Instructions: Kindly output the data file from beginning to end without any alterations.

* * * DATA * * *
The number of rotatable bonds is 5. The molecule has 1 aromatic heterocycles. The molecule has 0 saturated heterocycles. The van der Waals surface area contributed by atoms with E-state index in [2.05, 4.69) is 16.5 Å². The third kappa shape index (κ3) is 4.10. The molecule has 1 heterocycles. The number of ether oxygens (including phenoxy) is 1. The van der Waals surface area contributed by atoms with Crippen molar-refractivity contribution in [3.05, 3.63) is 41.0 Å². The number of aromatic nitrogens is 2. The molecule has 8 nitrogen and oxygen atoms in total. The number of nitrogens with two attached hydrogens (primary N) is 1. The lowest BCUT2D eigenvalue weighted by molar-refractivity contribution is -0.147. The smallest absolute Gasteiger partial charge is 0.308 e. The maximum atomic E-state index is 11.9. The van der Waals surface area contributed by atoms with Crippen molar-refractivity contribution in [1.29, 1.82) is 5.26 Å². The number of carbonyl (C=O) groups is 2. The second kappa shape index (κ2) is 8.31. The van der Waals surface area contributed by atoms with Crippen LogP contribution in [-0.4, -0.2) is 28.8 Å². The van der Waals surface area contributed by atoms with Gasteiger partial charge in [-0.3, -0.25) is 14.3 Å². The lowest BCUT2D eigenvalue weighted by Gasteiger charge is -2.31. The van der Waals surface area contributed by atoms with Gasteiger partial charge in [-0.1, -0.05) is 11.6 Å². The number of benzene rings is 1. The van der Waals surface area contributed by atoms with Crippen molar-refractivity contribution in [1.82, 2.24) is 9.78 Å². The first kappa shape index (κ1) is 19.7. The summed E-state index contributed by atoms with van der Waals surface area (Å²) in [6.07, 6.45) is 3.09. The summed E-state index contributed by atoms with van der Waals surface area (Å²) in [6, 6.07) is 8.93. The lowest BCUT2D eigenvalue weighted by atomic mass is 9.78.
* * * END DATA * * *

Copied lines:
The number of rotatable bonds is 5. The molecule has 1 aromatic heterocycles. The molecule has 0 saturated heterocycles. The van der Waals surface area contributed by atoms with E-state index in [2.05, 4.69) is 16.5 Å². The third kappa shape index (κ3) is 4.10. The molecule has 1 heterocycles. The number of ether oxygens (including phenoxy) is 1. The van der Waals surface area contributed by atoms with Crippen molar-refractivity contribution in [3.05, 3.63) is 41.0 Å². The number of aromatic nitrogens is 2. The molecule has 8 nitrogen and oxygen atoms in total. The number of nitrogens with two attached hydrogens (primary N) is 1. The lowest BCUT2D eigenvalue weighted by molar-refractivity contribution is -0.147. The smallest absolute Gasteiger partial charge is 0.308 e. The maximum atomic E-state index is 11.9. The van der Waals surface area contributed by atoms with Crippen molar-refractivity contribution in [1.29, 1.82) is 5.26 Å². The number of carbonyl (C=O) groups is 2. The second kappa shape index (κ2) is 8.31. The van der Waals surface area contributed by atoms with Crippen LogP contribution in [-0.4, -0.2) is 28.8 Å². The van der Waals surface area contributed by atoms with Gasteiger partial charge in [-0.3, -0.25) is 14.3 Å². The lowest BCUT2D eigenvalue weighted by Gasteiger charge is -2.31. The van der Waals surface area contributed by atoms with Gasteiger partial charge in [-0.1, -0.05) is 11.6 Å². The number of benzene rings is 1. The van der Waals surface area contributed by atoms with Crippen molar-refractivity contribution in [1.82, 2.24) is 9.78 Å². The first kappa shape index (κ1) is 19.7. The summed E-state index contributed by atoms with van der Waals surface area (Å²) in [6.07, 6.45) is 3.09. The summed E-state index contributed by atoms with van der Waals surface area (Å²) in [6, 6.07) is 8.93. The lowest BCUT2D eigenvalue weighted by atomic mass is 9.78.